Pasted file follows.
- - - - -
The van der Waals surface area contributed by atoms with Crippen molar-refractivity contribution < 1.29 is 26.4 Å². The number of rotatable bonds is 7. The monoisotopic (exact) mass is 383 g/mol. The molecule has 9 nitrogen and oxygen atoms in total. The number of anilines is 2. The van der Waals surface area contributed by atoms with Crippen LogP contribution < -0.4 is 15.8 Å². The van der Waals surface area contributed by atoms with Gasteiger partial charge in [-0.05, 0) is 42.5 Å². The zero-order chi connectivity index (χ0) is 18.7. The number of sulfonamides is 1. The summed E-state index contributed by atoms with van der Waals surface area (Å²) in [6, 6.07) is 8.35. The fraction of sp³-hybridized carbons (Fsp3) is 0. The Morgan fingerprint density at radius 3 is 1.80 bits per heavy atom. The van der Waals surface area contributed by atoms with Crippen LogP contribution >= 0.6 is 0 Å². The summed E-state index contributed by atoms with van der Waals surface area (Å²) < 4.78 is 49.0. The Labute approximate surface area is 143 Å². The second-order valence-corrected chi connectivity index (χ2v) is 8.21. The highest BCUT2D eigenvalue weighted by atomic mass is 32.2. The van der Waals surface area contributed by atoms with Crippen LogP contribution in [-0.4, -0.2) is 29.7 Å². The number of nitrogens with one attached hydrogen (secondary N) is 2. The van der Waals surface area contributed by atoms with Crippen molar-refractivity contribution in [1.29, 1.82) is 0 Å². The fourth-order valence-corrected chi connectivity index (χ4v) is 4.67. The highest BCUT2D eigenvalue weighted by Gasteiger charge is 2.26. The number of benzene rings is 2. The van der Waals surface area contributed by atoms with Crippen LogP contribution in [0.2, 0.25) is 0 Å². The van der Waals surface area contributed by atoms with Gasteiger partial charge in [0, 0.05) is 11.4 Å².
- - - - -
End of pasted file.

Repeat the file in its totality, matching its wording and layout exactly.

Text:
The van der Waals surface area contributed by atoms with Crippen molar-refractivity contribution < 1.29 is 26.4 Å². The number of rotatable bonds is 7. The monoisotopic (exact) mass is 383 g/mol. The molecule has 9 nitrogen and oxygen atoms in total. The number of anilines is 2. The van der Waals surface area contributed by atoms with Crippen LogP contribution < -0.4 is 15.8 Å². The van der Waals surface area contributed by atoms with Gasteiger partial charge in [-0.05, 0) is 42.5 Å². The zero-order chi connectivity index (χ0) is 18.7. The number of sulfonamides is 1. The summed E-state index contributed by atoms with van der Waals surface area (Å²) in [6, 6.07) is 8.35. The fraction of sp³-hybridized carbons (Fsp3) is 0. The Morgan fingerprint density at radius 3 is 1.80 bits per heavy atom. The van der Waals surface area contributed by atoms with Crippen LogP contribution >= 0.6 is 0 Å². The summed E-state index contributed by atoms with van der Waals surface area (Å²) < 4.78 is 49.0. The Labute approximate surface area is 143 Å². The second-order valence-corrected chi connectivity index (χ2v) is 8.21. The highest BCUT2D eigenvalue weighted by atomic mass is 32.2. The van der Waals surface area contributed by atoms with Crippen LogP contribution in [-0.4, -0.2) is 29.7 Å². The number of nitrogens with one attached hydrogen (secondary N) is 2. The van der Waals surface area contributed by atoms with Crippen molar-refractivity contribution in [1.29, 1.82) is 0 Å². The fourth-order valence-corrected chi connectivity index (χ4v) is 4.67. The highest BCUT2D eigenvalue weighted by Gasteiger charge is 2.26. The number of benzene rings is 2. The van der Waals surface area contributed by atoms with Crippen LogP contribution in [0.2, 0.25) is 0 Å². The van der Waals surface area contributed by atoms with Gasteiger partial charge in [0, 0.05) is 11.4 Å².